Catherine H. KASCHULA

Senior Lecturer, Department of Chemistry and Polymer Science, Stellenbosch University, Cape Town, SOUTH AFRICA

Tuesday 7 September 2021 | 12:00 noon – ICGEB Cape Town, SOUTH AFRICA

The chemistry of garlic and its ability to kill cancer cells

Host: G. Schäfer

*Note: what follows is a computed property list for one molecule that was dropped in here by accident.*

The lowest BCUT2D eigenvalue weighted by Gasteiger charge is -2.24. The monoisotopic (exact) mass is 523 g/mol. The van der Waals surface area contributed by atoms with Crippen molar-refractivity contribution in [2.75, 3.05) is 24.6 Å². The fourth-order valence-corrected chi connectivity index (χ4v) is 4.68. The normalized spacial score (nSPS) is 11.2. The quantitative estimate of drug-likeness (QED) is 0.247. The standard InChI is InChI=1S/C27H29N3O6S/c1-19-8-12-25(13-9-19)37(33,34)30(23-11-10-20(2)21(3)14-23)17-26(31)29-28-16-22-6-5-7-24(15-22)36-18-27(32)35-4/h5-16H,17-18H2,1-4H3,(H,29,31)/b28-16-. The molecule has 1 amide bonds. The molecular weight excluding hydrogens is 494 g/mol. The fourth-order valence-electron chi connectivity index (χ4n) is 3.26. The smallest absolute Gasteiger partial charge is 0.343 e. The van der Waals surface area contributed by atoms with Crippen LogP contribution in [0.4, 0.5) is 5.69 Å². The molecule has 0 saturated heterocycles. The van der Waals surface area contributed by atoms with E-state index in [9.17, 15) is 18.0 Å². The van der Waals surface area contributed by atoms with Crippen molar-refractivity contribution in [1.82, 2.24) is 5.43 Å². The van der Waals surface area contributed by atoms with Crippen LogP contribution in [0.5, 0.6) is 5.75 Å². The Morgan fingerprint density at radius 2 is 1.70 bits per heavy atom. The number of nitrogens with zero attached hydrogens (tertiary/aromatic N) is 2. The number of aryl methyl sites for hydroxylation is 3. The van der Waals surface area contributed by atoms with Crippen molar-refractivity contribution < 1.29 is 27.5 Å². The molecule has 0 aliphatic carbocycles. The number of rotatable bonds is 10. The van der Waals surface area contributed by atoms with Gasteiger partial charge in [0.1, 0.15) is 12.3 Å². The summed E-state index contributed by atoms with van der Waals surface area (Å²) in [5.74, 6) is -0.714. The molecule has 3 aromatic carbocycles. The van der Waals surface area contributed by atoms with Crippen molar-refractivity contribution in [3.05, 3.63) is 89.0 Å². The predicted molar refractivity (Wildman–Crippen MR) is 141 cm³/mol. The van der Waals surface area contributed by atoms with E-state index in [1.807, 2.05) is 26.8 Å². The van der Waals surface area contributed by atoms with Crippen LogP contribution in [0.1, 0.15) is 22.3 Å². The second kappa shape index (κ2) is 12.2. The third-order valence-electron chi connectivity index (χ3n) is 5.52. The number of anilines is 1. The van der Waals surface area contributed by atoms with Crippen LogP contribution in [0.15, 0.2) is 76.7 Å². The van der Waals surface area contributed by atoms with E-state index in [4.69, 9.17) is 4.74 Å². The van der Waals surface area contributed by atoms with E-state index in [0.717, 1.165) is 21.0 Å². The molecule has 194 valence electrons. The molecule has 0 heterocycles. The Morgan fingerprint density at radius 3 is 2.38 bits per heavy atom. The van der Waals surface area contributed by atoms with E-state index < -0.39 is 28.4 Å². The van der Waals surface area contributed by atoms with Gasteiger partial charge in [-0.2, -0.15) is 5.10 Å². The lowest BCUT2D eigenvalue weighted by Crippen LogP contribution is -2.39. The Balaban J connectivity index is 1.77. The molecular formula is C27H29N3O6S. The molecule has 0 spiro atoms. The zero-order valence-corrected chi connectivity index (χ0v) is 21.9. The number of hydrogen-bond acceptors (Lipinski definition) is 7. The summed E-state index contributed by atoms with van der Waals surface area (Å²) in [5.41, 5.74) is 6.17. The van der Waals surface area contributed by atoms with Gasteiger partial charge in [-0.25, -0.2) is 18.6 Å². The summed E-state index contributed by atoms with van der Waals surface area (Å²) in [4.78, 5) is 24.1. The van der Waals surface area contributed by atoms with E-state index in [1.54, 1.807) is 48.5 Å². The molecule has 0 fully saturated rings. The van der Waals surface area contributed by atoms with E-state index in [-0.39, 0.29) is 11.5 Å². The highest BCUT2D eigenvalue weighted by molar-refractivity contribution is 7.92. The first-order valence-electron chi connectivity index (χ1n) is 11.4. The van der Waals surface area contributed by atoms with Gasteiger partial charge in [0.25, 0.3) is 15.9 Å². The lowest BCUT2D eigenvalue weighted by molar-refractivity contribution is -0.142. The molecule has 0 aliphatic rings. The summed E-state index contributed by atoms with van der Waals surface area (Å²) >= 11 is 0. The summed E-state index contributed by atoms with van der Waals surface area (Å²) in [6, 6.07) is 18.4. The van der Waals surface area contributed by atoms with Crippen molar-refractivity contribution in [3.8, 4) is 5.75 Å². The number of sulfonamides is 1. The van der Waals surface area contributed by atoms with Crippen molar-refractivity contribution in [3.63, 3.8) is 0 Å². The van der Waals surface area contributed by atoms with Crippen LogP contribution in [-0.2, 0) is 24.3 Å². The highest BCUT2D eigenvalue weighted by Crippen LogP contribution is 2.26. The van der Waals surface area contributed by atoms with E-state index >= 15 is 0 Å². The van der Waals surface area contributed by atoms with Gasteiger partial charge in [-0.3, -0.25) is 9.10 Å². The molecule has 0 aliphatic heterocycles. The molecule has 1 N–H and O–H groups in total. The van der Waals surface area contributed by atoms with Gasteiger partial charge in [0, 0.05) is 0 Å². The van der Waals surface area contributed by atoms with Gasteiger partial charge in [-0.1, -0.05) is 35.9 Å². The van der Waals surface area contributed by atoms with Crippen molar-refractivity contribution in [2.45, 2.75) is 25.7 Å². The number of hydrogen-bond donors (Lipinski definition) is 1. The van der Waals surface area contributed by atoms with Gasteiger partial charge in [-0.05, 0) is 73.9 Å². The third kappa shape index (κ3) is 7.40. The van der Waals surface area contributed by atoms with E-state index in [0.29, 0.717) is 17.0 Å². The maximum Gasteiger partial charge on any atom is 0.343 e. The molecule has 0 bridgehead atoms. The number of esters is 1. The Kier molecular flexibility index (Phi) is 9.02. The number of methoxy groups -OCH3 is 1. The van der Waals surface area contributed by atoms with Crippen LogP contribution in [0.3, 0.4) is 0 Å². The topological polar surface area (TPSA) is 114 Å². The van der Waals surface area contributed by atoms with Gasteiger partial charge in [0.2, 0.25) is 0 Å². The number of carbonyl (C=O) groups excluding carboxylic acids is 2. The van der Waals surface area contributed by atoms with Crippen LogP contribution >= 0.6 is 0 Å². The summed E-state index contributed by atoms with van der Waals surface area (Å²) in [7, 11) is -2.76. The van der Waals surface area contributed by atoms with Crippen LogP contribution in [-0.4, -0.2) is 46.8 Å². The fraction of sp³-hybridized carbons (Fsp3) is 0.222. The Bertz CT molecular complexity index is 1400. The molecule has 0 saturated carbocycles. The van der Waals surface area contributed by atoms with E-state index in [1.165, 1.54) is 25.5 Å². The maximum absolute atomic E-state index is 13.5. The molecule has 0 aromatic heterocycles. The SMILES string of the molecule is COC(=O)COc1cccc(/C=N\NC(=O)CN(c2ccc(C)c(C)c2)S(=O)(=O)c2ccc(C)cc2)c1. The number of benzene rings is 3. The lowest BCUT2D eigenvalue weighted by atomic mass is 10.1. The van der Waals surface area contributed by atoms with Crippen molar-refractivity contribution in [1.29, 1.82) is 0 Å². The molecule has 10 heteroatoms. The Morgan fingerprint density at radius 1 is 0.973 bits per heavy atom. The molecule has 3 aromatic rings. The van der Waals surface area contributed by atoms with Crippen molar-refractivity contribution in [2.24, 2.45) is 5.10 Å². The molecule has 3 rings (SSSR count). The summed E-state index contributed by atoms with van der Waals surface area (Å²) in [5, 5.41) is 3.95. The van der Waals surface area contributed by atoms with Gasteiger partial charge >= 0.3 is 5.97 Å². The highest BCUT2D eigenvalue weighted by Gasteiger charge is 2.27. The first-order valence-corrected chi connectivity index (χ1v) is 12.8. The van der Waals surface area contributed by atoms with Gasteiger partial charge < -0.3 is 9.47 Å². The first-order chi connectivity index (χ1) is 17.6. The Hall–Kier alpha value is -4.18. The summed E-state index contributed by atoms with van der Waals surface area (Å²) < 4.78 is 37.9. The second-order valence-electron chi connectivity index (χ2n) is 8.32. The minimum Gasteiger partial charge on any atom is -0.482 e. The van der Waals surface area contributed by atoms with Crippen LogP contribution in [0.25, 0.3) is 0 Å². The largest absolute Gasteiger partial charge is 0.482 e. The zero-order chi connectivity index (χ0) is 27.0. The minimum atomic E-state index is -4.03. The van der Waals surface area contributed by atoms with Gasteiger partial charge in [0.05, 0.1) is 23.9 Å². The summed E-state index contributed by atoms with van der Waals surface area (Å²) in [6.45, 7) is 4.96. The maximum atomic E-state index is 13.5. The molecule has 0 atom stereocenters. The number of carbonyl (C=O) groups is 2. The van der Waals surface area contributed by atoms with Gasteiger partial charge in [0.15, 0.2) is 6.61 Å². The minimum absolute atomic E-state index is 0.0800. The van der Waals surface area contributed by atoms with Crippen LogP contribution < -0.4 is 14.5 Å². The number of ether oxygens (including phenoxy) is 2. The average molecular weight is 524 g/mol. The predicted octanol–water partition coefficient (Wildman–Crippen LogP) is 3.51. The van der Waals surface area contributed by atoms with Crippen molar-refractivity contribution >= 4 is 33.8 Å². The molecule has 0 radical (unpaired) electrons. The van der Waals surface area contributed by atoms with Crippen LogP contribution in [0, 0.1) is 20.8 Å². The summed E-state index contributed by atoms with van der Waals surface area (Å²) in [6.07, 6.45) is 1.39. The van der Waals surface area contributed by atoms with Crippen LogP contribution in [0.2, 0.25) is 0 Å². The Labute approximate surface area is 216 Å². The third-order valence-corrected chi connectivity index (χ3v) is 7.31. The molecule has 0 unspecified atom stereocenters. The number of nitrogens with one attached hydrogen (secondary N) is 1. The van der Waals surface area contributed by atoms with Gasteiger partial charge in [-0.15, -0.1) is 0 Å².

South Africa is a leading role-player in Africa when the use of biocontrol products are considered. This Cancer is a disease that affects people regardless of race, geography or socioeconomic status. With limited and often expensive treatment options, prevention is an attractive intervention strategy against the disease. It is well known that many cancers are largely preventable with diet and lifestyle playing a major role. In this context, garlic is a medicinal and dietary plant that has been used in folk medicine for centuries, and it is active against many different stages of cancer. The bioactive compounds in garlic are produced during the processing of the cloves, and one of these compounds is the vinyl disulfide organosulfur compound ajoene which we have been studying for many years. Ajoene acts by S-thiolating cysteine residues on proteins, akin to a post-translational modification, resulting in a number of downstream effects. We have developed a synthetic route to ajoene analogues which has enabled us to synthesise more potent ajoenes, as well as fluorescent and biotinylated analogues. By tracking the movement of fluorescent ajoene, we found that it localises to the endoplasmic reticulum of cancer cells where it interferes with protein folding and activates the unfolded protein response. In another study, we used a biotinylated ajoene to tag and pull down the ajoene protein targets. Many of these targets contain known reactive cysteines which are involved in the maintenance of cancer homeostasis. Our studies provide some mechanistic evidence into the anti-cancer activity of this remarkable, and accessible natural product.